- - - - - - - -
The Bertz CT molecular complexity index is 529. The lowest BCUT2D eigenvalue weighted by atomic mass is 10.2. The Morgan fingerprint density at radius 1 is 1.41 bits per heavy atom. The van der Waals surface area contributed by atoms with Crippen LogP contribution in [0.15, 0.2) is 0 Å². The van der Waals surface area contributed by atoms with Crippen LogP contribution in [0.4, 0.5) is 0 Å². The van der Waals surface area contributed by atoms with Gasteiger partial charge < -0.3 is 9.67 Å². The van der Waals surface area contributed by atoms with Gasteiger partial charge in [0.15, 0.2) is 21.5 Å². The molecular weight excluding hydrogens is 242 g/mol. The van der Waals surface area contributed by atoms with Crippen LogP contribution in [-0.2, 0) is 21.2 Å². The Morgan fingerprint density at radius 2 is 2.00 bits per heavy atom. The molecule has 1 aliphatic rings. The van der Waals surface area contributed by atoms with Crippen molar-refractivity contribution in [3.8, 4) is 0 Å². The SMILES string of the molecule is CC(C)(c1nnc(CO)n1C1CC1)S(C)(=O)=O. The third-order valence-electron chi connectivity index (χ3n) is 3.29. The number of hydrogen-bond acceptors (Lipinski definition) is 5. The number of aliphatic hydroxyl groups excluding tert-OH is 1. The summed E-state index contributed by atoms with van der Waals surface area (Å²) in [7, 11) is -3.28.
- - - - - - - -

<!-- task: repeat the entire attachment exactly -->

The Bertz CT molecular complexity index is 529. The lowest BCUT2D eigenvalue weighted by atomic mass is 10.2. The Morgan fingerprint density at radius 1 is 1.41 bits per heavy atom. The van der Waals surface area contributed by atoms with Crippen LogP contribution in [0.15, 0.2) is 0 Å². The van der Waals surface area contributed by atoms with Crippen LogP contribution in [0.4, 0.5) is 0 Å². The van der Waals surface area contributed by atoms with Gasteiger partial charge < -0.3 is 9.67 Å². The van der Waals surface area contributed by atoms with Gasteiger partial charge in [0.15, 0.2) is 21.5 Å². The molecular weight excluding hydrogens is 242 g/mol. The van der Waals surface area contributed by atoms with Crippen LogP contribution in [-0.2, 0) is 21.2 Å². The Morgan fingerprint density at radius 2 is 2.00 bits per heavy atom. The molecule has 1 aliphatic rings. The van der Waals surface area contributed by atoms with Crippen molar-refractivity contribution in [3.8, 4) is 0 Å². The SMILES string of the molecule is CC(C)(c1nnc(CO)n1C1CC1)S(C)(=O)=O. The third-order valence-electron chi connectivity index (χ3n) is 3.29. The number of hydrogen-bond acceptors (Lipinski definition) is 5. The number of aliphatic hydroxyl groups excluding tert-OH is 1. The summed E-state index contributed by atoms with van der Waals surface area (Å²) in [7, 11) is -3.28.